Students who are entitled to a 504 plan (1) have a physical or mental impairment which substantially limits one or more major life activities, and (2) need accommodations because of their disability—so they can access and benefit from their education.
To determine if a student needs a 504 plan, the school must follow three steps: refer, evaluate, and determine eligibility.
Parents Have Rights Under Section 504. The school will give parents a copy of their rights, called Procedural Safeguards, before anyone takes the first step toward evaluating a student or developing a 504 plan.
1. Request a Referral for Evaluation
Anyone, including a parent or guardian, can refer a student for evaluation. A Section 504 referral should be in writing and ask that the school evaluate whether or not a student has a disability and needs accommodations, aids, and services. Fill out a 504 Referral Form online or you can find this form at any school building.
2. 504 Team Evaluates
First, the 504 team gathers and analyzes data about the student’s condition. Evaluation data should come from a variety of sources. Grades, test scores, attendance, health room visits, parent and student input, teacher observations, medical or psychological evaluations, special education data, and medical information are just a few examples.
The 504 team should collect data that answers these two questions:
- Does the student have an impairment or disability that substantially limits one or more major life activity?
- If so, what accommodations does the student need to access and benefit from their education?
The school must have consent from a parent or guardian before the evaluation begins. Without consent, a 504 team cannot evaluate a student or continue the 504 process.
Evaluation and the Role of a Medical Diagnosis
There are two important ideas parents should understand about a medical diagnosis:
- A school cannot require a parent to provide a medical diagnosis to evaluate a student. However, a diagnosis can provide very helpful information for the 504
- A medical diagnosis does not always mean that a student needs a 504 plan. Doctors cannot prescribe a 504 plan—only the 504 team can make that decision. However, the 504 team must consider the information a doctor provides when evaluating a student.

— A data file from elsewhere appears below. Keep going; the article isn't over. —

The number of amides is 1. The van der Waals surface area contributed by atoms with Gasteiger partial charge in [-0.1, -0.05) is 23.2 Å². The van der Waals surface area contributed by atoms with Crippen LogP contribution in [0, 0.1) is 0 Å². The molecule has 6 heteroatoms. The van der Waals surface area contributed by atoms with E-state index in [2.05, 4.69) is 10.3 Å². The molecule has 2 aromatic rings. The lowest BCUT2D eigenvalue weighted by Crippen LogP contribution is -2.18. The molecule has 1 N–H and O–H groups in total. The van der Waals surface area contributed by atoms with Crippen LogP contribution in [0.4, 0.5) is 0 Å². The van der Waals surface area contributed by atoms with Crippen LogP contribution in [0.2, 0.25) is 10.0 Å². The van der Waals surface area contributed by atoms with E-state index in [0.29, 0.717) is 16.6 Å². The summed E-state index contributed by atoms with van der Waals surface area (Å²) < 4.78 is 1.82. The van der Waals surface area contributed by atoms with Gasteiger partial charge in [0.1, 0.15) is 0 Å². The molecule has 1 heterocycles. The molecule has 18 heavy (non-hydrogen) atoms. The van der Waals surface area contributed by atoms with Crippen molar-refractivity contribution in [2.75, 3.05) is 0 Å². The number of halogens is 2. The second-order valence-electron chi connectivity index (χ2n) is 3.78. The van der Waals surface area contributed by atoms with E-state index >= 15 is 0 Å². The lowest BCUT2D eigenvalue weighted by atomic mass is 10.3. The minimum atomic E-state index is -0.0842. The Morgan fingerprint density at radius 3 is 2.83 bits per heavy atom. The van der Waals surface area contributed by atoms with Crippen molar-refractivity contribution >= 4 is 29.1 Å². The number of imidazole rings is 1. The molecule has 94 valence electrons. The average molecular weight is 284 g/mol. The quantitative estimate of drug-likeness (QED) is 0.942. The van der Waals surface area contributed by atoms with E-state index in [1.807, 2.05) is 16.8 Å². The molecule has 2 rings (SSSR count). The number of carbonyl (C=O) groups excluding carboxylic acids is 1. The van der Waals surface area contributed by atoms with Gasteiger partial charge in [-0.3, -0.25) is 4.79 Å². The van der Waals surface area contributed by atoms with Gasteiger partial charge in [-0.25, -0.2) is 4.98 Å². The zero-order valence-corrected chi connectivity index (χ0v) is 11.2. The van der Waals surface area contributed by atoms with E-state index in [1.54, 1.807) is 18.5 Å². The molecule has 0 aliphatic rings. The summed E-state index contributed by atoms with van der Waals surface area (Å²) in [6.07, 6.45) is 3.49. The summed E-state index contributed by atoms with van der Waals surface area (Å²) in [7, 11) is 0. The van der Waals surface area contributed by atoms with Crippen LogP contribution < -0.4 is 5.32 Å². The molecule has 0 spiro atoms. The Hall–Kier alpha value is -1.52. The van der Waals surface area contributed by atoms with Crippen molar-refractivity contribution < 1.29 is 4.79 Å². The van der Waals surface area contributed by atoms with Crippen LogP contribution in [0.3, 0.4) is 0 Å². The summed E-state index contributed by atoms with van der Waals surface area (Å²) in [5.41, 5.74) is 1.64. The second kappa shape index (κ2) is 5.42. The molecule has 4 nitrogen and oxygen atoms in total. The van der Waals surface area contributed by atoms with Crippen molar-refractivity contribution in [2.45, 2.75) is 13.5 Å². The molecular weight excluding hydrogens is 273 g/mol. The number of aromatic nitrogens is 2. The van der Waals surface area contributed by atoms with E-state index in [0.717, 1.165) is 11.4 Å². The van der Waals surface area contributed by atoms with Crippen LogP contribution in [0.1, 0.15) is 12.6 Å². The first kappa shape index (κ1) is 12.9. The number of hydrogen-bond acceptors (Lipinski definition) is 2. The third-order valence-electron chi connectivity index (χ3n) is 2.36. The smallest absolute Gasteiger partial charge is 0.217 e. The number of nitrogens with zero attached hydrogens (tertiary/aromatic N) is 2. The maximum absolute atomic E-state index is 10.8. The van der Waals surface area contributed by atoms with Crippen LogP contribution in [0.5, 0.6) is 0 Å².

3. School Brings a 504 Team Together
The individual needs of the student determines who joins the 504 team. There are three core members of any 504 team:
Someone who knows the student—for example, a parent, teacher, physician, nurse, or counselor. While parents are not required to join the 504 team, the participation of a parent can be incredibly helpful.
Someone who can analyze and interpret the evaluation data
Someone who is knowledgeable about options within the school
The 504 team will determine if a student is eligible and will decide what accommodations should be in place to reduce or eliminate the impact of the student’s disability on his or her education.
4. 504 Team Creates a Plan. School Puts the Plan Into Action.
If the evaluation indicates that the student has a physical or mental impairment which substantially limits one or more major life activity, the team determines whether or not the student needs a 504 plan.
The plan describes the accommodations the school must provide to make sure the student can experience a free and appropriate public education, as the law requires.
The school must have consent from a parent or guardian before staff take action on the 504 plan. Schools must give parents a copy of their Section 504 Procedural Safeguards.
With the 504 plan in place, all school staff members follow the plan to accommodate the student. It is the school’s responsibility—not the student’s or parent’s—to make sure teachers are aware of the services, aids, or accommodations in the plan.
Teachers should consult the building’s 504 point person (usually the administrator) or if needed, the district’s Section 504 coordinator, if they need help or clarification on what to do for the student.
5. School Reviews and Evaluates the 504 Plan
Every year, the school should review the 504 plan to make sure it continues to address the student’s needs. However, a parent or teacher could ask for a review at any time if they think the plan is not meeting the student’s needs.
Periodically, the 504 team must re-evaluate the student’s eligibility for Section 504 and the accommodations in the 504 plan. This re-evaluation should take place at least once every three years, but can happen more frequently; it depends on the student’s needs.